Love also motivates Amy Doblado, BSN, RN, CCRN, who works in the ICU at Medical City Denton in Denton, Texas. She often memorializes patients who have passed away by creating a keepsake for their survivors. Amy prints out an EKG of the patient’s heartbeat prior to their death and places it in a laboratory tube. Recently, Amy made three of these vials — she calls them “heartbeats in bottles” — to give to the three children of a young COVID-19 patient after he lost his three-week battle with the virus.
“These vials represent me as a nurse in several ways,” Amy says. “First is my empathy. I treat every patient I care for as if they were my own loved one and give them the kind of care I would expect my family to receive.
“Second is my love of the cardiovascular system,” she says. “Third is my servant heart. The little acts I can do to make others’ days just a little better are reward enough. Every shift, I try to do at least one thing to improve someone’s day.”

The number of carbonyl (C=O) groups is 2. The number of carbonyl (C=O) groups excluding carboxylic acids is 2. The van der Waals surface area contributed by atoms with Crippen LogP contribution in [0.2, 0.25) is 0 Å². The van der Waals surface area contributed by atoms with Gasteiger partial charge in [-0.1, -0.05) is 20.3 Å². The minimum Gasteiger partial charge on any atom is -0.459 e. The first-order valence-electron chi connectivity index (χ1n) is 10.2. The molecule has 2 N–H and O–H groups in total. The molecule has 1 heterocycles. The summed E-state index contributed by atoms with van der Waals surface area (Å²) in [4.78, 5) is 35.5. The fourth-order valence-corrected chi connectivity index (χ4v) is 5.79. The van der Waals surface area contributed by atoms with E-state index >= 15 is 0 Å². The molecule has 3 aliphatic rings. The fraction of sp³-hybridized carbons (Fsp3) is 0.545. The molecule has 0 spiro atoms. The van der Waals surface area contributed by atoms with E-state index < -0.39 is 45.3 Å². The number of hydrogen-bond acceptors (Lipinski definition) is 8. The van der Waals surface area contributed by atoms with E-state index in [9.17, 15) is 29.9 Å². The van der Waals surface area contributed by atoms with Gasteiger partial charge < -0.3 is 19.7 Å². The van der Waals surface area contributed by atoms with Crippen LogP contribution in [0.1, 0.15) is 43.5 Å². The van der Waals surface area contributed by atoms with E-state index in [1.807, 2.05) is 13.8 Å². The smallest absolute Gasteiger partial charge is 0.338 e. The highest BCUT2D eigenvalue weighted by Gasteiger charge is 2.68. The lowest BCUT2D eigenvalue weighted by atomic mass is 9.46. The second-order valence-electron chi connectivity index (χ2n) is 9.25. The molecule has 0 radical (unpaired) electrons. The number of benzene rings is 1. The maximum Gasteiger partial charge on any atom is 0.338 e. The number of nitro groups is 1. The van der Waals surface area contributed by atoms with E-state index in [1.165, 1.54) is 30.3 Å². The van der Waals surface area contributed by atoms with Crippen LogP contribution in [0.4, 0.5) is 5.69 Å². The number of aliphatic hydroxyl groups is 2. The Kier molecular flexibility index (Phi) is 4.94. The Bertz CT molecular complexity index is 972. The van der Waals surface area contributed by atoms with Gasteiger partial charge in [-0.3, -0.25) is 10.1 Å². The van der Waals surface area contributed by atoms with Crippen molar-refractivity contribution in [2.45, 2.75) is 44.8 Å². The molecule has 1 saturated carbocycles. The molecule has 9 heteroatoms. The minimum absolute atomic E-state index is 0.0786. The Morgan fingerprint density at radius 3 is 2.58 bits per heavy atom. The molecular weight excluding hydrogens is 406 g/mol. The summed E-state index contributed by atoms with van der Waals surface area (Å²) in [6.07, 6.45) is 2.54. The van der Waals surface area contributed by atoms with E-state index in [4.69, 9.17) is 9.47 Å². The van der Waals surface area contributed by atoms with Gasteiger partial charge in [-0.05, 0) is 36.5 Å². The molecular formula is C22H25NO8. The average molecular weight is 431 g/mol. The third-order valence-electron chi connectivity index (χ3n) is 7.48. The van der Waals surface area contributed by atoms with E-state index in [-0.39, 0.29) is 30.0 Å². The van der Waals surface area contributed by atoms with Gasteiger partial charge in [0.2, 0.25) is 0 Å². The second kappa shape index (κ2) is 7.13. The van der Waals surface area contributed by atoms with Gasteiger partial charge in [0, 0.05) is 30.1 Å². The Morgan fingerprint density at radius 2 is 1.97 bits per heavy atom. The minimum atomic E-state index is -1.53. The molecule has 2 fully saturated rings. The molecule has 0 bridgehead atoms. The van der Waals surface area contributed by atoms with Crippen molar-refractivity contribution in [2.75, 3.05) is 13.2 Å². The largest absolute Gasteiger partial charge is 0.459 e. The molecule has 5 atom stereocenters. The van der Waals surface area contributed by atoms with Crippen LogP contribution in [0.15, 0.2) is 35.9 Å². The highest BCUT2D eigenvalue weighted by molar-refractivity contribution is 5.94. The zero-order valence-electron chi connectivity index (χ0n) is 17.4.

Nurses who usually work in nonclinical settings are also making the extra effort to help support facilities impacted by a surge in COVID-19 patients. Director of Nursing Advocacy and Leadership Jodi Thurman, MBA, BSN, RN, CEN, traveled to Lawnwood Regional Medical Center in Fort Pierce, Florida, during a pandemic surge in mid-July to assist Audrey Stabile, RN, Lawnwood’s director of emergency services, who was new to the position.
“I took over as interim director for an additional week and a half so Audrey could take some much needed vacation time,” says Jodi. “She had a family member pass away during my first week with her, and she had been working 60-plus hours a week due to the high volume of COVID-19 patients.
“I worked as a director of emergency services for six years, so I was very comfortable and happy to be able to step into the role while she was away,” Jodi says. “Our company has the unique ability to pivot to the demands of our front lines.”